Thus, considering that the potency required for curing the varnish applied to the lenses and reflectors 3 is of about 500 W to 1 ,000 W (let us consider 1 ,000 W for the purpose of calculation), it follows that the electric potency consumed by the LEDs 11 is of about 1 ,100 W. On the other hand, with conventional microwave lamps, as mentioned before, the potency used for this purpose is of about 10 KW, that is to say, approximately 10 times as high. Only this saving of energy is already sufficient to have an idea of the improvement represented by the presently defined and claimed varnishing process.

In this way, in addition to the saving of electric power, one can reduce the auxiliary cooling systems used and the number of lenses/reflectors 2, 3 that become defective due to excess heat.

Another advantage is the useful life of the LEDs, which is much longer in comparison with microwave lamps (about 50,000 hours versus a- bout 6,000). So, there is a saving in maintenance costs, increasing the productivity (by virtue of the decrease in the number of interventions due to their useful life coming to and end) and decrease in the stock of spare parts.

Another considerable advantage of the LEDs and their power feeding systems is that they are much more simple and more compact that the present-day microwave lamp systems. In this way, one achieves a reduc- tion in the times and maintenance costs, loss of hours due to stoppage, more compact machines and less investments for implantation and expansion of the varnishing process.

It should be further noted that microwave lamps comprise mercury (Hg) and other toxic materials inside them, which is a serious drawback after the end of their reduced useful life, when these harmful elements, which are environmental passives, have to be discarded correctly allocated, at the risk of polluting the environment and of causing risks to people exposed thereto.

Another novel and innovatory invention is an illumination compo- nent, particularly an illumination component 1 such as a headlight or lamp for use on vehicles, comprising at least one lens 2 and/or at least one reflector 3, which comprise at least one surface each, these surfaces being varnished according to the presently claimed process.

And, finally, a novel and inventive innovative invention is a vehi- cle that comprises at least one illumination component as presently defined.

A preferred embodiment having been described, it should be understood that the scope of the present invention embraces other possible variations, being limited only by the contents of the accompanying claims, which include the possible equivalents.

Claims

1. A process of varnishing a lens and a reflector of an illumination component, particularly an illumination component (1) such as an automobile headlight of lamp comprising at least a first step of applying at least one var- nish component to at least one surface of at least one lens (2) and/or at least one surface of at least one reflector (3), and at least one second step of curing the varnish, characterized in that the second step comprises applying electromagnetic waves produced by at least one light emitting diode (11).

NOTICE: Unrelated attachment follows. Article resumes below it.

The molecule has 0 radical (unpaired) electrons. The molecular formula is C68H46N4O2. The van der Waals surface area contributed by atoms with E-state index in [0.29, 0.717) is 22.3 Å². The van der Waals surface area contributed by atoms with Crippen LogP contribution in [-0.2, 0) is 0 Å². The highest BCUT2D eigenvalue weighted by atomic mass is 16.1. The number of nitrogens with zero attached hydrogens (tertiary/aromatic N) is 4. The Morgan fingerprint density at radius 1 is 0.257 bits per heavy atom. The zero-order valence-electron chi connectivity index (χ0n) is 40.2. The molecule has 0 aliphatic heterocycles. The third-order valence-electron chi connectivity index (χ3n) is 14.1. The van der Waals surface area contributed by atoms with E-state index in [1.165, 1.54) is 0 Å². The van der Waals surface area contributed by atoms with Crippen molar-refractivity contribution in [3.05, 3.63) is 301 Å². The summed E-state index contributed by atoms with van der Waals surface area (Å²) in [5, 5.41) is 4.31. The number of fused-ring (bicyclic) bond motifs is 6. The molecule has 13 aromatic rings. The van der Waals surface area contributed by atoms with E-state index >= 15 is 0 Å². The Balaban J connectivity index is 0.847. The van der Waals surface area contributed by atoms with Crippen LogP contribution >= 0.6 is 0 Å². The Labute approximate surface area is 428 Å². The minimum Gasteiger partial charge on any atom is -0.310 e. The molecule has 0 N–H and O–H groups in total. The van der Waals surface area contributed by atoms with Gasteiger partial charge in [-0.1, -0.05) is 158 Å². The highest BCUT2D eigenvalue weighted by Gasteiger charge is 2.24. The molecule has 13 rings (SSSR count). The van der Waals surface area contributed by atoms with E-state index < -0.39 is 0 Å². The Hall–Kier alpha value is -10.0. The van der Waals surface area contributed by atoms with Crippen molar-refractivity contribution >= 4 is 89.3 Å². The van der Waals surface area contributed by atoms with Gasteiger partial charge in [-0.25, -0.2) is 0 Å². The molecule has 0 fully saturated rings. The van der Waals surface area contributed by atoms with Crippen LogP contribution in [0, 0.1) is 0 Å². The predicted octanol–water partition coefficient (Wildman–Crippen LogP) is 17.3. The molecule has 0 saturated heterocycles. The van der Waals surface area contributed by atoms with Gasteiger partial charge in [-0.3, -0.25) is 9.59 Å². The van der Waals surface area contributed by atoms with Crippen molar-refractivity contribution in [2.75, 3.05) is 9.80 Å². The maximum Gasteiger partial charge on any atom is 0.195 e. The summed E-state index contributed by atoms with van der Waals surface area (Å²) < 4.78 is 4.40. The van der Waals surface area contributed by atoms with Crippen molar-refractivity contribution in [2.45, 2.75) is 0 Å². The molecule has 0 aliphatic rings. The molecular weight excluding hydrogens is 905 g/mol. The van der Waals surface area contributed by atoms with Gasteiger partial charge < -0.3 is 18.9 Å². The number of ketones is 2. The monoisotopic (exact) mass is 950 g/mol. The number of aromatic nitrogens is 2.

2. A process according to claim 1, characterized in that said light emitting diode emits electromagnetic waves in the ultraviolet (UV) wavelength, substantially between 330 nm to 400 nm.
3. A process according to claim 1 or 2, characterized in that the second step comprises heating the varnish and the lens and/or reflector (2,3) prior to application of the electromagnetic waves.
4. A process according to any of claims 1 to 3, characterized in that the light emitting diode emits electromagnetic waves with an energetic efficiency of about 90%.
5. An illumination component, particularly an illumination component (1) such as an automotive headlight or lamp comprising at least one lens (2) and/or at least one reflector (3), characterized in that the lens (2) and/or the reflector (3) comprise at least one surface each, these surfaces being varnished according to the process defined in claims 1 to 4.
6. An illumination component according to claim 5, characterized in that the lens (2) is constituted by polycarbonate.
7. An illumination component according to claim 5 to 6, characterized in that the reflector (3) is polymeric.
8. A vehicle, characterized by comprising at least one illumination component as defined in claims 5 to 7.
PCT/BR2006/000161 2006-02-16 2006-08-15 A process of varnishing a lens and a reflector of an illumination component, an illumination component and a vehicle WO2007093023A1 (en)

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BRPI0600493-8 2006-02-16

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Citations (4)

* Cited by examiner, † Cited by third party
Publication number Priority date Publication date Assignee Title
WO2001038005A1 (en) * 1999-11-26 2001-05-31 It Innovations Finland Oy Method for coating an optical object, such as a mobile phone lens
US6773761B2 (en) * 2002-04-30 2004-08-10 Valeo Vision Method of applying a varnish to a component, in-particular to a vehicle headlight reflector
US20050116176A1 (en) * 2003-12-02 2005-06-02 Aguirre Francis M. LED curing apparatus and method
US20050222295A1 (en) * 2003-01-09 2005-10-06 Con-Trol-Cure, Inc. UV Curing System and Process with Increased Light Intensity

Patent Citations (4)

* Cited by examiner, † Cited by third party
Publication number Priority date Publication date Assignee Title
WO2001038005A1 (en) * 1999-11-26 2001-05-31 It Innovations Finland Oy Method for coating an optical object, such as a mobile phone lens
US6773761B2 (en) * 2002-04-30 2004-08-10 Valeo Vision Method of applying a varnish to a component, in-particular to a vehicle headlight reflector
US20050222295A1 (en) * 2003-01-09 2005-10-06 Con-Trol-Cure, Inc. UV Curing System and Process with Increased Light Intensity
US20050116176A1 (en) * 2003-12-02 2005-06-02 Aguirre Francis M. LED curing apparatus and method